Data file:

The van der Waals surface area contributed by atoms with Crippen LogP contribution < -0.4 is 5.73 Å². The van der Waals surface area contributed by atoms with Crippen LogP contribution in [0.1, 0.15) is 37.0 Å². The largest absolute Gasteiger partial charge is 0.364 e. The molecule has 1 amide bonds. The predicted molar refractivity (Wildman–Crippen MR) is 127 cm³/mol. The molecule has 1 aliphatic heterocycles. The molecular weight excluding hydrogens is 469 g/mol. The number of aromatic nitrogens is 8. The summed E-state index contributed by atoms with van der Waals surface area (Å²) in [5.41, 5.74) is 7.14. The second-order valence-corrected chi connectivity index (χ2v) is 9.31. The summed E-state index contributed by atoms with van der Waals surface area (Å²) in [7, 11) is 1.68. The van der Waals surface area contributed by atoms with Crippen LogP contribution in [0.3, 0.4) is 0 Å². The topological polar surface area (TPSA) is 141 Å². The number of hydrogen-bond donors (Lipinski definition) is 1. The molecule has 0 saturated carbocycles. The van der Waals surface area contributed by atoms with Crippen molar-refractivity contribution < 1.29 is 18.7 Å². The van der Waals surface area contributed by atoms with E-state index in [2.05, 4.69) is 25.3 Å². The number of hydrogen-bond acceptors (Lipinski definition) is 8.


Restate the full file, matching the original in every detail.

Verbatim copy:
The van der Waals surface area contributed by atoms with Crippen LogP contribution < -0.4 is 5.73 Å². The van der Waals surface area contributed by atoms with Crippen LogP contribution in [0.1, 0.15) is 37.0 Å². The largest absolute Gasteiger partial charge is 0.364 e. The molecule has 1 amide bonds. The predicted molar refractivity (Wildman–Crippen MR) is 127 cm³/mol. The molecule has 1 aliphatic heterocycles. The molecular weight excluding hydrogens is 469 g/mol. The number of aromatic nitrogens is 8. The summed E-state index contributed by atoms with van der Waals surface area (Å²) in [5.41, 5.74) is 7.14. The second-order valence-corrected chi connectivity index (χ2v) is 9.31. The summed E-state index contributed by atoms with van der Waals surface area (Å²) in [7, 11) is 1.68. The van der Waals surface area contributed by atoms with Crippen LogP contribution in [0.3, 0.4) is 0 Å². The topological polar surface area (TPSA) is 141 Å². The number of hydrogen-bond donors (Lipinski definition) is 1. The molecule has 0 saturated carbocycles. The van der Waals surface area contributed by atoms with Crippen molar-refractivity contribution < 1.29 is 18.7 Å². The van der Waals surface area contributed by atoms with E-state index in [2.05, 4.69) is 25.3 Å². The number of hydrogen-bond acceptors (Lipinski definition) is 8.